清明节文明祭扫倡议书

[Pg 89] A plantation of theobromas (cacao), carefully enclosed and tended, with their puckered leaves, and fruit-pods as large as an ostrich egg hanging from the trunk and the larger branches, seemed quite melancholy, like wild things tethered.

The road from Cawnpore to Gwalior makes a bend towards central India across a stony, barren tract, where a sort of leprosy of pale lichen has overgrown the white dust on the fields that are no longer tilled. There is no verdure; mere skeletons of trees, and a few scattered palms still spread their leaves, protecting under their shade clumps of golden gynerium.

Grain was now at five times the usual price, and would continue to rise till the next harvest-time. Official salaries and the wages of the poor remained fixed, and misery was spreading, gaining ground on all sides of the devastated districts. In the chief temple, whose walls were painted all over, a huge Buddha of gold and silver was hidden under wreaths of flowers round his neck, and a diadem of flowers on his brow, where blazed a luminous diamond; and flowers were arranged in a canopy over his head, and were strewn like a carpet on the steps of the shrine. The Viharas, monasteries of cells hollowed out in the hillside, extend for more than half a mile; briars and creepers screen the entrances leading to these little retreats, a tangle of flowers and carvings.

There was not a sound, not a bird, excepting on the fringe of the forest. As we penetrated further there soon was no undergrowth even on the dry soil, between the ever closer array of trees; the creepers hung very low, tangled with clinging parasites; and between the stilt-like and twining roots and the drooping boughs, the path, now impracticable, suddenly ended in face of the total silence and black shade that exhaled a strong smell of pepper, while not a leaf stirred. A plain of dried mud, dull grey, with scarcely a tinge of yellow in places; all round the horizon softly undulating hills which looked transparent, here a tender blue, there delicately pink, in flower-like hues. One of them, rising above all the eastern chain, might be a fortress, its towers alone left standing amid the general wreck. To the west the highest summits were lost in the blue of the sky, identically the same, but that the peaks were faintly outlined with a delicate line of snow.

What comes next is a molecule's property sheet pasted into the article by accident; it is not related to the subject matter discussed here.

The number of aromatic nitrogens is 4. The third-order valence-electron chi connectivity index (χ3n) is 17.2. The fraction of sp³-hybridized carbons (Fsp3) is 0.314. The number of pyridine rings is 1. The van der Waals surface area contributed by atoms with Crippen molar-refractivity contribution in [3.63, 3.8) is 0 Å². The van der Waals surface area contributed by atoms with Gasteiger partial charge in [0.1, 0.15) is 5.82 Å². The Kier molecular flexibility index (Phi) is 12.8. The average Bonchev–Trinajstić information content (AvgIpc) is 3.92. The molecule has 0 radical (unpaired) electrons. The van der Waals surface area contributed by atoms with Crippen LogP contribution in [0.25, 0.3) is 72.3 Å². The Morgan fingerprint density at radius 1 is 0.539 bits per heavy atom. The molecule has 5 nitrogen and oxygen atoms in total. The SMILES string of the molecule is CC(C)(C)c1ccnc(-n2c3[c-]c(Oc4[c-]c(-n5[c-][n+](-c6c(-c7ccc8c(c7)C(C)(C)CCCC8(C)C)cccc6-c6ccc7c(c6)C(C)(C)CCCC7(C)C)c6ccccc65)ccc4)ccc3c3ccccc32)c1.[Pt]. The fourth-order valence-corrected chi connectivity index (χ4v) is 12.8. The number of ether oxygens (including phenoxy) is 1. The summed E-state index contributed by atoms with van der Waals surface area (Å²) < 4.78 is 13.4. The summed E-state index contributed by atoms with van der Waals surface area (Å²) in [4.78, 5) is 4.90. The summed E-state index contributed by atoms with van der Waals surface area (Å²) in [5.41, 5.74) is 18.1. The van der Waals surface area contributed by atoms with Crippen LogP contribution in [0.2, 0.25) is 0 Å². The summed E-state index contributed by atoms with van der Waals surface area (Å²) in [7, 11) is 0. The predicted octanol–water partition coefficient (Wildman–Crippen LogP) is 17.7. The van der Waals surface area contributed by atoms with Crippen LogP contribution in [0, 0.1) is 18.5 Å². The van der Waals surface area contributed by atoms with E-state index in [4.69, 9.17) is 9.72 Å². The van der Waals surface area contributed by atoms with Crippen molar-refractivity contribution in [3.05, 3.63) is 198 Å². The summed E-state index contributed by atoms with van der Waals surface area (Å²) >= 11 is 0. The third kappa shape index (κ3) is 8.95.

About Lahore, all among the ruined temples, the crumbling heaps of light red bricks sparkling with mica, there were fields of roses in blossom and of ripe corn. Naked coolies were labouring in the fields, gathering the ears one by one into quite small bunches; they looked like children playing at harvesting. "He comes now and then," said the baboo, who was our guide; but on my pressing the question this "now and then" remained vague, no day or week could be named. Out in the street a woman, bare-backed, was submitting to be brushed down the spine by a neighbour with a brush of cuscus; she scorned to answer me when I asked whether she felt better, but shutting her eyes desired the operator to go on more slowly.

He came into ours as if he were at home, and amused himself by worrying me. At first he made believe to throw my rings out of window, substituting others, I know not how, which I saw fall on the line and roll into the grass on the bank. My watch got into his hands and vanished; I found it in my friend T's pocket, and afterwards in a basket of provender closed at Bhawnagar, and which I unpacked with my own hands.

The streets were hung with gaudy flags and[Pg 135] coloured paper. Altars had been erected, four poles supporting an awning with flounces of bright-coloured silk, and under them a quantity of idols, of vases filled with amaryllis and roses, and even dainty little Dresden figuresexquisite curtseying Marquises, quite out of their element among writhing Vishnus and Kalis.

In a wonderful garden, amazing after the sandy waste that lies between Benares and Allahabada garden of beds filled with flowers showing no leaves, but closely planted so as to form a carpet of delicate, blending huesstand three mausoleums, as large as cathedrals, in the heart of cool silence, the tombs of the Sultan Purvez, of his father Khusru, and of his wife, the Begum Chasira.

All day long in front of the houses the women were busy clumsily pounding grain with wooden pestles in a hollow made in a log; stamping much too hard with violent energy, they scattered much of the grain, which the half-tamed birds seized as they flew, almost under the women's hands. And then the wind carried away quite half the meal. But they pounded on all day for the birds and the[Pg 263] wind, and were quite happy so long as they could make a noise.

Outside the fortifications is a peaceful township of large gardens with row on row of tombstones and mausoleums; some of enormous size, palaces of the dead, and others smaller, but wrought like lacework of stone. For a league or more the necropolis lies on both sides of the road. Across the door of each mausoleum hangs a chain by the middle and the two ends.